It is important to note that, although at the time of the survey there were 35 NGOs in Azerbaijan working in support of people with disabilities, none had worked directly with the problems of landmine victims. Following the project, the AzCBL helped Mammadhassan Hasanov, Director of the Azerbaijan Landmine Victims Association and himself a landmine survivor, attend the “Raising the Voices” training program in Geneva, Switzerland and the Nairobi Summit on a Mine-Free World.2 As an NGO, the AzCBL believes that the best way to deliver comprehensive aid to Azerbaijan’s landmine survivors is to support new grassroots initiatives that seek to make real progress in improving their well-being. To this end, it is necessary to ensure the existence of programs that give new opportunities to the disabled, empowering mine survivors through income-generation projects and support for self-employment.

Microcredit and Landmine Victim Assistance

In September 2007 the AzCBL completed its last mission to Azerbaijan’s rural regions as part of its groundbreaking microcredit project aimed at giving disabled landmine survivors new economic opportunities. Since Dr. Muhammed Yunus won the Nobel Peace Prize in 2006 for pioneering the concept, microcredit has become known as an effective means of encouraging development from the ground up. Made possible through a grant from the Swiss Foundation for Landmine Victim Assistance, the microcredit project allowed disabled landmine victims to be given small loans in order to start their own small businesses, with activities ranging from the production and sale of household foodstuffs to the purchase and raising of livestock.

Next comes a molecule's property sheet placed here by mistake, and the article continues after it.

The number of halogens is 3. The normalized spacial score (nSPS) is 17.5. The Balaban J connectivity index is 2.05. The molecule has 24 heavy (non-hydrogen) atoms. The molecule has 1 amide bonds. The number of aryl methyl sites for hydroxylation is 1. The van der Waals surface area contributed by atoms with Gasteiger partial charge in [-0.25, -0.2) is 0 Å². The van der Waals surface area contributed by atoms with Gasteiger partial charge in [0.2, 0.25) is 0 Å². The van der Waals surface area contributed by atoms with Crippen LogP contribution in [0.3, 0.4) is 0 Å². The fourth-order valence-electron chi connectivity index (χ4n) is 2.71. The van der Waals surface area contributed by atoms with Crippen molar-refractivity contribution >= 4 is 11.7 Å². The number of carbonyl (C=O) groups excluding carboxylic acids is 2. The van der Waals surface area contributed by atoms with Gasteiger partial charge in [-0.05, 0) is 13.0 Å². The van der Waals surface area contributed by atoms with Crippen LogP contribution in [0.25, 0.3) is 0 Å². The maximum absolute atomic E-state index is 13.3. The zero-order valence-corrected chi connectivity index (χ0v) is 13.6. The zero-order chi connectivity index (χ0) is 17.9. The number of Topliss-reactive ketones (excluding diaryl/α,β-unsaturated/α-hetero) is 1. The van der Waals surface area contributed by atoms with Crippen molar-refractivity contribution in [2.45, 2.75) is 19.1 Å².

The project began in April 2006 with a number of seminars in four of Azerbaijan’s rural regions that focused on teaching landmine survivors the basics of running a small business and how a microcredit loan works. The regional seminars were led by professionals invited by the AzCBL, including staff from the Norwegian Microcredit Organization and a lawyer from the parliament’s Agricultural Commission. Due to limited funds, the AzCBL selected six loan candidates based on their business proposals and individual needs, while allotting a maximum of €1,500 (US$1,9053) to each regional district. Closely monitoring all purchases made by loan recipients and making regular check-ups on their businesses throughout the project, the AzCBL staff was amazed at the resourcefulness and motivation to succeed exhibited by the project’s participants.

With a grant from the SFVLA, AzCBL’s microcredit project gave landmine survivor Garatel Huseynova the necessary capital to greatly improve her small bakery.
All photos provided by the authors

One example of this ingenuity came from Garatel Huseynova, a landmine survivor who sustained numerous upper-body wounds. Huseynova used her loan to purchase a new industrial mixer to increase the capacity of her small bakery and make a large purchase of flour to receive a more favorable price. Another example is how Habil Mammadov, who had lost a foot to a landmine in the Nagorno-Karabakh conflict, used his microcredit loan to purchase several cows, which he then sold for a profit. With his earnings, Mammadov then bought some younger cows and a large amount of feed for the winter, and he expected he would again yield a profit.